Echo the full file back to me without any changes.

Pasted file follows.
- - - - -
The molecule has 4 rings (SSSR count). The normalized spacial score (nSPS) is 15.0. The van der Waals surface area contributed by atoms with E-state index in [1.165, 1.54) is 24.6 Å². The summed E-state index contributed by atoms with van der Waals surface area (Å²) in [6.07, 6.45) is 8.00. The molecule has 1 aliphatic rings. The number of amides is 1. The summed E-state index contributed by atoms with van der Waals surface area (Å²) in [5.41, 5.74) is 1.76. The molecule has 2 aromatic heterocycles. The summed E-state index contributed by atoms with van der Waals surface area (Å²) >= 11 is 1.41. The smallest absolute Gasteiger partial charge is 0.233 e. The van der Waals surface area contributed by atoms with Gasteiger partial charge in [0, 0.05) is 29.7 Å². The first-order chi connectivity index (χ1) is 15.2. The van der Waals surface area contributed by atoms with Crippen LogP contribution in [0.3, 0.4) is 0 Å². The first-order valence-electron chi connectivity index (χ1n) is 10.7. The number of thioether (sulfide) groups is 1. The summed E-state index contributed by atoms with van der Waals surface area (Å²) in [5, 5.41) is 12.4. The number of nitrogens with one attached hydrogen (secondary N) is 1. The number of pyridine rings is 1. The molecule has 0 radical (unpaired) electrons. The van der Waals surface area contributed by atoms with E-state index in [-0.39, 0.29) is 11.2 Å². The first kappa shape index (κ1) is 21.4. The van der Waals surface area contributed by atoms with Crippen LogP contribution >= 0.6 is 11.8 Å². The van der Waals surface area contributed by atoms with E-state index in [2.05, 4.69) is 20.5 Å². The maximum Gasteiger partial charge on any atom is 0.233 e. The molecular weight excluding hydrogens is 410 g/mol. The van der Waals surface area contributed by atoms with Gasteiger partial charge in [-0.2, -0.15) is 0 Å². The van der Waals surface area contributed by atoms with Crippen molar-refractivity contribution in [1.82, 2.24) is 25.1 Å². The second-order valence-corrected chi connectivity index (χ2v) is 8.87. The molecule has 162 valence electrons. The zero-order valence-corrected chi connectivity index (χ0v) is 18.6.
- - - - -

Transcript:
The molecule has 4 rings (SSSR count). The normalized spacial score (nSPS) is 15.0. The van der Waals surface area contributed by atoms with E-state index in [1.165, 1.54) is 24.6 Å². The summed E-state index contributed by atoms with van der Waals surface area (Å²) in [6.07, 6.45) is 8.00. The molecule has 1 aliphatic rings. The number of amides is 1. The summed E-state index contributed by atoms with van der Waals surface area (Å²) in [5.41, 5.74) is 1.76. The molecule has 2 aromatic heterocycles. The summed E-state index contributed by atoms with van der Waals surface area (Å²) >= 11 is 1.41. The smallest absolute Gasteiger partial charge is 0.233 e. The van der Waals surface area contributed by atoms with Gasteiger partial charge in [0, 0.05) is 29.7 Å². The first-order chi connectivity index (χ1) is 15.2. The van der Waals surface area contributed by atoms with Crippen LogP contribution in [0.3, 0.4) is 0 Å². The first-order valence-electron chi connectivity index (χ1n) is 10.7. The number of thioether (sulfide) groups is 1. The summed E-state index contributed by atoms with van der Waals surface area (Å²) in [5, 5.41) is 12.4. The number of nitrogens with one attached hydrogen (secondary N) is 1. The number of pyridine rings is 1. The molecule has 0 radical (unpaired) electrons. The van der Waals surface area contributed by atoms with E-state index in [-0.39, 0.29) is 11.2 Å². The first kappa shape index (κ1) is 21.4. The van der Waals surface area contributed by atoms with Crippen LogP contribution >= 0.6 is 11.8 Å². The van der Waals surface area contributed by atoms with E-state index in [2.05, 4.69) is 20.5 Å². The maximum Gasteiger partial charge on any atom is 0.233 e. The molecular weight excluding hydrogens is 410 g/mol. The van der Waals surface area contributed by atoms with Gasteiger partial charge in [-0.2, -0.15) is 0 Å². The van der Waals surface area contributed by atoms with Crippen molar-refractivity contribution in [1.82, 2.24) is 25.1 Å². The second-order valence-corrected chi connectivity index (χ2v) is 8.87. The molecule has 162 valence electrons. The zero-order valence-corrected chi connectivity index (χ0v) is 18.6.